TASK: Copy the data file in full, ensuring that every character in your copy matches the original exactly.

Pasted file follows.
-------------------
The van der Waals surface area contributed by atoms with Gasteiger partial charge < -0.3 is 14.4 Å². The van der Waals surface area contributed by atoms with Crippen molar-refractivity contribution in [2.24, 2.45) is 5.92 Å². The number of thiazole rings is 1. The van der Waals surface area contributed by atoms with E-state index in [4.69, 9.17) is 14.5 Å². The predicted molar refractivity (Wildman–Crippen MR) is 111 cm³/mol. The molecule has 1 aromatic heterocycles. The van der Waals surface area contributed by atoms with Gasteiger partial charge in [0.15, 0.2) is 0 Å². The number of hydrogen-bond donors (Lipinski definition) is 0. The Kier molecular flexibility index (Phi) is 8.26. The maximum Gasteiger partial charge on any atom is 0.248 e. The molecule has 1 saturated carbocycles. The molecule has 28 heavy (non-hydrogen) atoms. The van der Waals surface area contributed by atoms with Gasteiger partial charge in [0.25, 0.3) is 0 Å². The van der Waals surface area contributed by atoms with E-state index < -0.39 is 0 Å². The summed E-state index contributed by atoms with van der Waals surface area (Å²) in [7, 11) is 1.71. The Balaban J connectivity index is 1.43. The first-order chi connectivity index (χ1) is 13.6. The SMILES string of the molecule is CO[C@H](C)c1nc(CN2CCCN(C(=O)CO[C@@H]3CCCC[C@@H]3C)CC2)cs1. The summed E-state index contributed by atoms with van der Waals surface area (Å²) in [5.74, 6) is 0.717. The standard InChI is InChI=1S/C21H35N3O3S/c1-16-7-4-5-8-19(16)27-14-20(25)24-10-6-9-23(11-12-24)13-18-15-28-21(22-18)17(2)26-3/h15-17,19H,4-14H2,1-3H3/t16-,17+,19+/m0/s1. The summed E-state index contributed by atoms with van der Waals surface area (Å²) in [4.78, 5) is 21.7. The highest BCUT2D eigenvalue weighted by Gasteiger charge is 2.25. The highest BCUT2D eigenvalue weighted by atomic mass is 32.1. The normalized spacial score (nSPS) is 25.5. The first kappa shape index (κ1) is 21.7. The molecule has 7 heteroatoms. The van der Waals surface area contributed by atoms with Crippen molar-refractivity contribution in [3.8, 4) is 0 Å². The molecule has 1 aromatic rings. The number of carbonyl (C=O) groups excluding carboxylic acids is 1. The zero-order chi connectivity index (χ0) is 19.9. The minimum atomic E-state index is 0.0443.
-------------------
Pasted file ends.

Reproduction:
The van der Waals surface area contributed by atoms with Gasteiger partial charge < -0.3 is 14.4 Å². The van der Waals surface area contributed by atoms with Crippen molar-refractivity contribution in [2.24, 2.45) is 5.92 Å². The number of thiazole rings is 1. The van der Waals surface area contributed by atoms with E-state index in [4.69, 9.17) is 14.5 Å². The predicted molar refractivity (Wildman–Crippen MR) is 111 cm³/mol. The molecule has 1 aromatic heterocycles. The van der Waals surface area contributed by atoms with Gasteiger partial charge in [0.15, 0.2) is 0 Å². The number of hydrogen-bond donors (Lipinski definition) is 0. The Kier molecular flexibility index (Phi) is 8.26. The maximum Gasteiger partial charge on any atom is 0.248 e. The molecule has 1 saturated carbocycles. The molecule has 28 heavy (non-hydrogen) atoms. The van der Waals surface area contributed by atoms with Gasteiger partial charge in [0.25, 0.3) is 0 Å². The van der Waals surface area contributed by atoms with E-state index < -0.39 is 0 Å². The summed E-state index contributed by atoms with van der Waals surface area (Å²) in [7, 11) is 1.71. The Balaban J connectivity index is 1.43. The first-order chi connectivity index (χ1) is 13.6. The SMILES string of the molecule is CO[C@H](C)c1nc(CN2CCCN(C(=O)CO[C@@H]3CCCC[C@@H]3C)CC2)cs1. The summed E-state index contributed by atoms with van der Waals surface area (Å²) in [5.74, 6) is 0.717. The standard InChI is InChI=1S/C21H35N3O3S/c1-16-7-4-5-8-19(16)27-14-20(25)24-10-6-9-23(11-12-24)13-18-15-28-21(22-18)17(2)26-3/h15-17,19H,4-14H2,1-3H3/t16-,17+,19+/m0/s1. The summed E-state index contributed by atoms with van der Waals surface area (Å²) in [4.78, 5) is 21.7. The highest BCUT2D eigenvalue weighted by Gasteiger charge is 2.25. The highest BCUT2D eigenvalue weighted by atomic mass is 32.1. The normalized spacial score (nSPS) is 25.5. The first kappa shape index (κ1) is 21.7. The molecule has 7 heteroatoms. The van der Waals surface area contributed by atoms with Crippen molar-refractivity contribution in [3.8, 4) is 0 Å². The molecule has 1 aromatic rings. The number of carbonyl (C=O) groups excluding carboxylic acids is 1. The zero-order chi connectivity index (χ0) is 19.9. The minimum atomic E-state index is 0.0443.